In Amnesty v. McConnell, the ACLU seeks to eliminate the right of the US government to spy without warrant on international telecommunication traffic. This is a right exercised by Carter, Reagan, Clinton, Bush and now by Obama–as well as many Presidents before them. An ACLU victory in this case could subject numerous US military and intelligence personnel telephone companies and military contractors to criminal or civil prosecution by or on behalf of jihadists in US or foreign courts.

The ACLU is seeking to extend constitutional rights to hostile foreign nationals living outside the US and to protect armed activities conducted partly or wholly outside the US. As the KSM trials suggest, it also has a sympathetic ear in the Obama administration.

For instance, Obama’s Attorney General Eric Holder was a senior partner in the Covington & Burling law firm, which currently represents 16 Guantanamo detainees. Holder’s C&B law partner David Remes stripped to his underwear at a July 14, 2008 Yemeni news conference to demonstrate the strip-searches he claims are the most serious “torture” inflicted on detainees. Strip searches are a daily standard procedure in US and international prisons housing common criminals. But in the eyes of Holder’s former partner, this procedure is too debasing to be applied to jihadists. Remes soon left the firm to work on so-called “human rights” cases full time. …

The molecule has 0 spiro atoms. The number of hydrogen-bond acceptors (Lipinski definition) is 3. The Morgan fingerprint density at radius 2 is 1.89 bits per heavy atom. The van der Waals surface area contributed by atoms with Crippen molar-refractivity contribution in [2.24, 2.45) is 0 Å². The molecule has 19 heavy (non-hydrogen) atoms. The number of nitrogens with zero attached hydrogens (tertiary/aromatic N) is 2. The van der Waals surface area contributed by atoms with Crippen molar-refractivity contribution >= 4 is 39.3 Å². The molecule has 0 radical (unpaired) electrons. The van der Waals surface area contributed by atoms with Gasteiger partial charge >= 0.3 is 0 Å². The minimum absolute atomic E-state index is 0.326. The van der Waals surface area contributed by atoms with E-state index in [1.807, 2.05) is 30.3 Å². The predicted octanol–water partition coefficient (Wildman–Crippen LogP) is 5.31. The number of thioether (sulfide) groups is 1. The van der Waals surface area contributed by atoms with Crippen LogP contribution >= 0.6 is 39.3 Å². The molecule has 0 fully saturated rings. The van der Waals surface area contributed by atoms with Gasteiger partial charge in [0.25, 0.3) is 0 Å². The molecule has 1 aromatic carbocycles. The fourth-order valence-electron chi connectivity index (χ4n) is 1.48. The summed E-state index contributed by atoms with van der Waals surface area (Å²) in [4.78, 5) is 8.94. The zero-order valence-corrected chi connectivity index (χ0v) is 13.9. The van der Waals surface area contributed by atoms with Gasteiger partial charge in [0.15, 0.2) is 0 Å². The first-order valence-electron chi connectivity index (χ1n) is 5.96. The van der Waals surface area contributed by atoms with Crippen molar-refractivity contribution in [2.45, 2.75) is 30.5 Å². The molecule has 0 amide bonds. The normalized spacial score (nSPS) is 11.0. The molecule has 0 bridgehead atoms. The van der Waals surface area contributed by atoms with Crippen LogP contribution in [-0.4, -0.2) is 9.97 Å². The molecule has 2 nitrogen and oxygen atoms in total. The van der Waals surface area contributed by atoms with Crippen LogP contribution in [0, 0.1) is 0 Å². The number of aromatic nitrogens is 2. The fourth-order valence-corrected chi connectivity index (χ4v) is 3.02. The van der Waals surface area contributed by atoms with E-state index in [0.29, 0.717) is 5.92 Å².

The ACLU … wants to see all the Guantanamo detainees given civilian trials. The ACLU strategy has the potential to create a web of interlocking decisions and precedents that would serve to establish a basis for criminal prosecutions and more civil lawsuits by al Qaeda members against the US military personnel, contractors, Bush administration officials, and intelligence officers who have pursued them since 9/11.

If the ACLU is even partially successful, Americans and foreign allies who have risked their lives to pursue al Qaeda may find themselves in court answering to charges brought by the jihadists. With the civilian trial of Khalid Sheikh Mohammed, the ACLU is one step closer to that destructive goal.

Is this not civil war being fought by lawyers through the law courts? Or is it revolution?